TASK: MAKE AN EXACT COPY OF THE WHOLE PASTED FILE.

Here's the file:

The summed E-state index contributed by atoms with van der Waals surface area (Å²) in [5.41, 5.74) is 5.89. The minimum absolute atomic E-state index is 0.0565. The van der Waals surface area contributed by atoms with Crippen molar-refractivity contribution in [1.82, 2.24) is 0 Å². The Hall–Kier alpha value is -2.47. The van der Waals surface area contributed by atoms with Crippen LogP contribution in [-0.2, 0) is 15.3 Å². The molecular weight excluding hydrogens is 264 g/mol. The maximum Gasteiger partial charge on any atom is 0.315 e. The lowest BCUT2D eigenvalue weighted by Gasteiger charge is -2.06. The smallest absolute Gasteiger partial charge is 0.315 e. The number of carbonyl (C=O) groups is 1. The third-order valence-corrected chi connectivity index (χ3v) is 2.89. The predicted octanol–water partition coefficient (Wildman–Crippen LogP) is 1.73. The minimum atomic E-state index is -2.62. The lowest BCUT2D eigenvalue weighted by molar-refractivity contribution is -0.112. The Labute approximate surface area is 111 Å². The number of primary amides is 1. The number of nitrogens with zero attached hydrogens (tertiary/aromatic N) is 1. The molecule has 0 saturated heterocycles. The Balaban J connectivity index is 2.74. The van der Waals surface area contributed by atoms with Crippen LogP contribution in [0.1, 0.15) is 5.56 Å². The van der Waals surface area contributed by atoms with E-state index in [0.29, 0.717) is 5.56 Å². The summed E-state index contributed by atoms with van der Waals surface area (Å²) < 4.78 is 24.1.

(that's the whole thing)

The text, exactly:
The summed E-state index contributed by atoms with van der Waals surface area (Å²) in [5.41, 5.74) is 5.89. The minimum absolute atomic E-state index is 0.0565. The van der Waals surface area contributed by atoms with Crippen molar-refractivity contribution in [1.82, 2.24) is 0 Å². The Hall–Kier alpha value is -2.47. The van der Waals surface area contributed by atoms with Crippen LogP contribution in [-0.2, 0) is 15.3 Å². The molecular weight excluding hydrogens is 264 g/mol. The maximum Gasteiger partial charge on any atom is 0.315 e. The lowest BCUT2D eigenvalue weighted by Gasteiger charge is -2.06. The smallest absolute Gasteiger partial charge is 0.315 e. The number of carbonyl (C=O) groups is 1. The third-order valence-corrected chi connectivity index (χ3v) is 2.89. The predicted octanol–water partition coefficient (Wildman–Crippen LogP) is 1.73. The minimum atomic E-state index is -2.62. The lowest BCUT2D eigenvalue weighted by molar-refractivity contribution is -0.112. The Labute approximate surface area is 111 Å². The number of primary amides is 1. The number of nitrogens with zero attached hydrogens (tertiary/aromatic N) is 1. The molecule has 0 saturated heterocycles. The Balaban J connectivity index is 2.74. The van der Waals surface area contributed by atoms with Crippen LogP contribution in [0.1, 0.15) is 5.56 Å². The van der Waals surface area contributed by atoms with E-state index in [0.29, 0.717) is 5.56 Å². The summed E-state index contributed by atoms with van der Waals surface area (Å²) < 4.78 is 24.1.